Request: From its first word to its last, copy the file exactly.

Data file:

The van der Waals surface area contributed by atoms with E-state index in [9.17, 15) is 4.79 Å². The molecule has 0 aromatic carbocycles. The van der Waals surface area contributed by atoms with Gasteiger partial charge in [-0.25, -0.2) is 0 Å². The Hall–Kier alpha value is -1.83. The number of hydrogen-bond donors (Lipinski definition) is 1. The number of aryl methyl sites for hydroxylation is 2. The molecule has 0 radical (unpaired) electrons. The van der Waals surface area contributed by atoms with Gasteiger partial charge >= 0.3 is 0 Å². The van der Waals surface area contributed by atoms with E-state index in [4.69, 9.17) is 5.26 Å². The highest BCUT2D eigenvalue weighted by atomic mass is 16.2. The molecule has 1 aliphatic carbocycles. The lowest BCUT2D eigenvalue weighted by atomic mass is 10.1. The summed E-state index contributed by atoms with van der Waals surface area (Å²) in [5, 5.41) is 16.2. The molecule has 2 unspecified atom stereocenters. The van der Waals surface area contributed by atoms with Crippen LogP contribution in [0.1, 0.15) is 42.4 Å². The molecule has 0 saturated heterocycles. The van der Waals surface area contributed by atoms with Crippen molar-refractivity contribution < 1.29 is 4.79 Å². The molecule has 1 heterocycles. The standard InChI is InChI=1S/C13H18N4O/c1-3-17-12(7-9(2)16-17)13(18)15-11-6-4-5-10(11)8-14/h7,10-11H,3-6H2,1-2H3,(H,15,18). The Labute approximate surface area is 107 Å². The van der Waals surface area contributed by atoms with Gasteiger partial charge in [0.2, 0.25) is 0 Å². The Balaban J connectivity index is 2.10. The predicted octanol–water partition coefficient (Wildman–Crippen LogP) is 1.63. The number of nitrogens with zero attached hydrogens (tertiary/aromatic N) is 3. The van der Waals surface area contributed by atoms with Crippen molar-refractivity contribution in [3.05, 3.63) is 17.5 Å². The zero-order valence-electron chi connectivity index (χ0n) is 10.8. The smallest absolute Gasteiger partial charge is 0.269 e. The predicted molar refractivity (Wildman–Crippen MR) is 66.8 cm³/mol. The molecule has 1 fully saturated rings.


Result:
The van der Waals surface area contributed by atoms with E-state index in [9.17, 15) is 4.79 Å². The molecule has 0 aromatic carbocycles. The van der Waals surface area contributed by atoms with Gasteiger partial charge in [-0.25, -0.2) is 0 Å². The Hall–Kier alpha value is -1.83. The number of hydrogen-bond donors (Lipinski definition) is 1. The number of aryl methyl sites for hydroxylation is 2. The molecule has 0 radical (unpaired) electrons. The van der Waals surface area contributed by atoms with Gasteiger partial charge >= 0.3 is 0 Å². The van der Waals surface area contributed by atoms with E-state index in [4.69, 9.17) is 5.26 Å². The highest BCUT2D eigenvalue weighted by atomic mass is 16.2. The molecule has 1 aliphatic carbocycles. The lowest BCUT2D eigenvalue weighted by atomic mass is 10.1. The summed E-state index contributed by atoms with van der Waals surface area (Å²) in [5, 5.41) is 16.2. The molecule has 2 unspecified atom stereocenters. The van der Waals surface area contributed by atoms with Crippen LogP contribution in [0.1, 0.15) is 42.4 Å². The molecule has 0 saturated heterocycles. The van der Waals surface area contributed by atoms with Crippen molar-refractivity contribution < 1.29 is 4.79 Å². The molecule has 1 heterocycles. The standard InChI is InChI=1S/C13H18N4O/c1-3-17-12(7-9(2)16-17)13(18)15-11-6-4-5-10(11)8-14/h7,10-11H,3-6H2,1-2H3,(H,15,18). The Labute approximate surface area is 107 Å². The van der Waals surface area contributed by atoms with Gasteiger partial charge in [0.2, 0.25) is 0 Å². The Balaban J connectivity index is 2.10. The predicted octanol–water partition coefficient (Wildman–Crippen LogP) is 1.63. The number of nitrogens with zero attached hydrogens (tertiary/aromatic N) is 3. The van der Waals surface area contributed by atoms with Crippen molar-refractivity contribution in [3.05, 3.63) is 17.5 Å². The zero-order valence-electron chi connectivity index (χ0n) is 10.8. The smallest absolute Gasteiger partial charge is 0.269 e. The predicted molar refractivity (Wildman–Crippen MR) is 66.8 cm³/mol. The molecule has 1 fully saturated rings.